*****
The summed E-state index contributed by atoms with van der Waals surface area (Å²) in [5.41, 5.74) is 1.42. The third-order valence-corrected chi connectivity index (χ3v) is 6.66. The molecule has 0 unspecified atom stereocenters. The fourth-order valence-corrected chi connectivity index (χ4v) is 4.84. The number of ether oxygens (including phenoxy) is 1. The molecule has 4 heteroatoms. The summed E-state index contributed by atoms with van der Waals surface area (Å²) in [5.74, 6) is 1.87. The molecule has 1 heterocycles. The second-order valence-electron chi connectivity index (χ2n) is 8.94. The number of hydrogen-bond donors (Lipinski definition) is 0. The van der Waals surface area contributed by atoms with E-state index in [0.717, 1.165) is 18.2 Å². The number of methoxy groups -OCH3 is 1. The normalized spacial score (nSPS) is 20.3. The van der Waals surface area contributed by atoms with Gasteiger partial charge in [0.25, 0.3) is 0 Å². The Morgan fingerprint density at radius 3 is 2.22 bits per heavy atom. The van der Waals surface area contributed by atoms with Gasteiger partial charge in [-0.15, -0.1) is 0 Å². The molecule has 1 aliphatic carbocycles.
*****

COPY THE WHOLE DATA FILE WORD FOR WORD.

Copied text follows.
The summed E-state index contributed by atoms with van der Waals surface area (Å²) in [5.41, 5.74) is 1.42. The third-order valence-corrected chi connectivity index (χ3v) is 6.66. The molecule has 0 unspecified atom stereocenters. The fourth-order valence-corrected chi connectivity index (χ4v) is 4.84. The number of ether oxygens (including phenoxy) is 1. The molecule has 4 heteroatoms. The summed E-state index contributed by atoms with van der Waals surface area (Å²) in [5.74, 6) is 1.87. The molecule has 1 heterocycles. The second-order valence-electron chi connectivity index (χ2n) is 8.94. The number of hydrogen-bond donors (Lipinski definition) is 0. The van der Waals surface area contributed by atoms with E-state index in [0.717, 1.165) is 18.2 Å². The number of methoxy groups -OCH3 is 1. The normalized spacial score (nSPS) is 20.3. The van der Waals surface area contributed by atoms with Gasteiger partial charge in [0.25, 0.3) is 0 Å². The Morgan fingerprint density at radius 3 is 2.22 bits per heavy atom. The van der Waals surface area contributed by atoms with Gasteiger partial charge in [-0.15, -0.1) is 0 Å². The molecule has 1 aliphatic carbocycles.